The Opportunities and Pitfalls of Universal Search
In May, Google started a phased roll-out of its much-awaited Universal Search model. Through a new set of algorithms, Google Universal Search results now can include videos, maps, images, blog sites and press releases that the search engine will position by newly defined relevance and popularity. Although other search engines such as Ask.com already had started down this road, the sheer size and market share enjoyed by Google makes this latest step monumental in logistics and impact.
Marketers Already Are Seeing the Impact
One of the first impacts of Universal Search can be seen in the daily fluctuations in search positions. In the past, established, well-optimized Web sites enjoyed considerable stability of their general search positions. Shifts in natural positions usually were measured over weeks and months, rather than days. Today, daily shifts are becoming the norm.
Let's say you're a leading manufacturer of smoke alarms and consistently have occupied a first-page position on Google's search results pages for the term "smoke alarm." One day, a news story breaks regarding the recall of a competitor's smoke alarm. It's followed by several stories about recent fires where that particular alarm failed. A prominent testing firm's video showing the failure is uploaded to YouTube and becomes virally popular. Late-night comedians jump into the fray, and their video excerpts hit the social sites. The manufacturer's president issues a press release, video response and informational blog to which numerous consumer/business blogs begin linking. Your competitors add fire-safety podcasts to their sites.
Prior to Universal Search, if you did nothing different, your site traffic might actually have increased as general searches found you on Google's first page. Those looking for the news stories, videos, blogs or podcasts would have found them in Google's separate "news," "videos," "blogs" or "podcasts" vertical directories.
Under Universal Search, the results can be considerably different. If you did nothing, the likely result would be an immediate drop in your search positions, possibly off of the first page of Google, due to the search's more specific and intuitive capabilities. What should have been a competitive advantage for a manufacturer of a superior smoke alarm has turned into a potential online marketing disaster ... at no apparent fault of the manufacturer.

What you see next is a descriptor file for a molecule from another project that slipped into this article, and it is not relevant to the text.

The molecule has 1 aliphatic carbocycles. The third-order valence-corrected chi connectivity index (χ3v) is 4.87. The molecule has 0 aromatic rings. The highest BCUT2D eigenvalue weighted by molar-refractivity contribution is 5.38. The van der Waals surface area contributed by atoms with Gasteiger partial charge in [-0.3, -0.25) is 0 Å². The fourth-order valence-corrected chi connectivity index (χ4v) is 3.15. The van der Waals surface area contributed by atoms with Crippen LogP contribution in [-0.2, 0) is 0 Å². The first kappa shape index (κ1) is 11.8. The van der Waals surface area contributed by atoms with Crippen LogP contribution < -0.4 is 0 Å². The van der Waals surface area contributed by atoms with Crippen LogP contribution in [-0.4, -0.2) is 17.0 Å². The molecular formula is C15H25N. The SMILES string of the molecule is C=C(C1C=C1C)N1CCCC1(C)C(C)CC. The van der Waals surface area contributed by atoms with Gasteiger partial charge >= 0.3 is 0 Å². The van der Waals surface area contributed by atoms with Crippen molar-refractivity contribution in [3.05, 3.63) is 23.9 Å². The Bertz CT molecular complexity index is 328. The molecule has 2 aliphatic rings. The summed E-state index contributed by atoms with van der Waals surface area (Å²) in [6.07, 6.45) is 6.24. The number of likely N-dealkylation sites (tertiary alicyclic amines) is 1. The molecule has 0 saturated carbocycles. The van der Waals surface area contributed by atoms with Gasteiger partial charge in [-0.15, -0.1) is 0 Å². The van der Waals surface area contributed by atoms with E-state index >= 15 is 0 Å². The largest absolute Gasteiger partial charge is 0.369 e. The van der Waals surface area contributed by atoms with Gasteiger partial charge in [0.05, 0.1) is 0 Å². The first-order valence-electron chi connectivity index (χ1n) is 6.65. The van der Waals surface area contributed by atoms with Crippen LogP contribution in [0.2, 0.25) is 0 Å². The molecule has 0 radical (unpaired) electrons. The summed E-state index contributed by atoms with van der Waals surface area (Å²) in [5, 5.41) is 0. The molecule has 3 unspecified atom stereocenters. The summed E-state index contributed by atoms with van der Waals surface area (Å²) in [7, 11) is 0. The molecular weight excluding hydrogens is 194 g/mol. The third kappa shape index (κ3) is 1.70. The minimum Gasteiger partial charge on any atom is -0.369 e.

What You Should Be Doing Now
We recommend taking a four-step approach to address Google's new search landscape.
1. Find out what you don't know. Have your search-marketing team look for any significant unexplained drop in your search positions after May 2007. How about your competitors? Look for trends and how they might correspond to major overall shifts in Google results pages. Is there a particular group of keywords that have changed more than others? Are some unaffected? Keep monitoring. The answers to these questions can lead to some highly effective search strategies.
2. Add and optimize searchable media. Remember how much information you're competing with on the new Google results pages. The best way to beat them is join them and do a better job in the process.
* Add a company blog to your media content. It can occupy its own URL, but it should link to your site and vice versa. Optimize your blog much as you do your Web site.
* Consider podcasting. The recent growth of the medium has been nothing short of phenomenal. Much like blogs, podcasts can be optimized, tagged and linked to your Web site.
* Optimize your press releases, tag and link them to your Web site. Include visuals, since Universal Search now is picking up images and video.
* Include images and video clips on your Web site, optimally described and tagged. Google's algorithms now will search for such files as well.
3. Integrate your efforts as never before. Generally speaking, the more one online communications effort supports the next, the better your Universal Search results will be. For example, you send an optimized press release about a new podcast. Included in that release are links to the podcast and the company Web site. Attached are photos of the products mentioned in the podcast with appropriate identifying text. The optimized podcast is linked to a blog that encourages reader posts and social tagging. The blog is linked to the Web site and interlinked with other popular relevant blogs. Ads might be created promoting the products with a link to the podcasts and appropriate Web site URLs.
4. Get help where you need it. If your search analytics aren't giving you an accurate, timely picture of your competitive positions, find a firm with more robust analytics. Ideally, it should be a firm able to track all your searchable media outlets -- your blogs, podcasts, press releases and social-media insertions. The more centralized the source, the easier the integration. Integration is the key.
For more information about Universal Search, we invite you to download our Universal Search whitepaper at www.oneupweb.com.
Lisa Wehr is CEO and founder of Oneupweb, an integrated, online marketing firm. She can be reached at email@example.com.